Retired members have been hit hard by the COVID-19 pandemic. Many have underlying health problems and we are in one of the most vulnerable groups, with high fatalities.
Those living in care homes have been particularly at risk. The lack of personal protective equipment (PPE) for frontline health staff and care workers, together with those in their care, has been massive and led to numerous unnecessary deaths.
Please spare a thought for all victims of this invisible enemy and pay tribute to essential workers who continue to risk their lives on our behalf.
All fear the unknown – not knowing who will succumb or how long the pandemic will last. Will there be another surge in infections?
If anything good comes of this, we might find ourselves living in a more caring society. There has already been a tremendous resurgence of community spirit and good neighbourliness.
Life is particularly hard for those who live alone, have to remain indoors and have no family.
I’m lucky – my 30-year-old son lives at home. He’s good company and has been brilliant running errands, as there’s not much chance of him finding a job in the current climate.
One retired member told me that she is worried about the impact it will have on her granddaughter, saying her dreams for the future have died. This is so depressing for everyone.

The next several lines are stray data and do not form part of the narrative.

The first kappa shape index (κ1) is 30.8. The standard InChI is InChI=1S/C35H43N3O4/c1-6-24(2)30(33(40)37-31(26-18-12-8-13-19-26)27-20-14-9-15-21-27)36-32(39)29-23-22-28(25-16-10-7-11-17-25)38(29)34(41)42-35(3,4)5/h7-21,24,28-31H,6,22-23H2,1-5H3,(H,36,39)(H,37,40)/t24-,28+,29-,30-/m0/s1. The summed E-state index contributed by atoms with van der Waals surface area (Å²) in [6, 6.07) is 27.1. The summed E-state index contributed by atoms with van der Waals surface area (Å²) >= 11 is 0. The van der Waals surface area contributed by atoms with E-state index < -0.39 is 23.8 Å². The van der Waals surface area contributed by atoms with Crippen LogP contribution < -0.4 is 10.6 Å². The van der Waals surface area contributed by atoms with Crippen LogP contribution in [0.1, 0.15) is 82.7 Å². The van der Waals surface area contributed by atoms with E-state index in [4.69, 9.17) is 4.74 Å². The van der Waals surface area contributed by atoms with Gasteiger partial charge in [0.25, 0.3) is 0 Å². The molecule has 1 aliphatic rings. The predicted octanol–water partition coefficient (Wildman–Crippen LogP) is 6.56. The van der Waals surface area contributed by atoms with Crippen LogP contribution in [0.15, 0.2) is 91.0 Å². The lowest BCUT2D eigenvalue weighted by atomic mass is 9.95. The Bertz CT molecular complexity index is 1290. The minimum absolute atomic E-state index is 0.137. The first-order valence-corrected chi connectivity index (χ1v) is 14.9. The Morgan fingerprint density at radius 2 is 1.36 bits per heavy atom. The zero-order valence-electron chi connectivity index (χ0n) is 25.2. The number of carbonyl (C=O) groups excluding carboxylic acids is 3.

I don’t know how people of working age, with their livelihoods taken away, will cope in the future.
Retired members tell me their greatest fears – apart from whether they catch the virus – are:
- loneliness and isolation;
- not being able to see their grandchildren;
- money and pension worries, including a lack of savings and rising living costs;
- health care and the supply of food and drugs.
There has been so much conflicting advice from government and too much misinformation.
The free TV licence for those over 75 ends in August. That’s really not good enough, but I doubt the government realises how much older people – especially those who are housebound or live alone – rely on the TV and radio for information and to combat loneliness.
Those who live alone often rely on the TV and radio in the background for company.
Loneliness and social exclusion is a massive problem, harmful to physical and mental health. This is especially so for older people. The ability to connect with others is particularly difficult for many pensioners without access to a computer or social media.
As if there isn’t enough to worry about, we have fresh fears and uncertainty about the impact of the epidemic on the economy. It isn’t just our health that is affected, our pensions are invested in the stock market, which has seen massive volatility and savings rates are falling.
Retirement can be a time to try out new activities and in the lockdown my partner – never previously noted for his cooking – has started baking bread and making cakes!
Delicious – and a positive note to end on.
Keep vigilant, stay at home if you can and stay safe.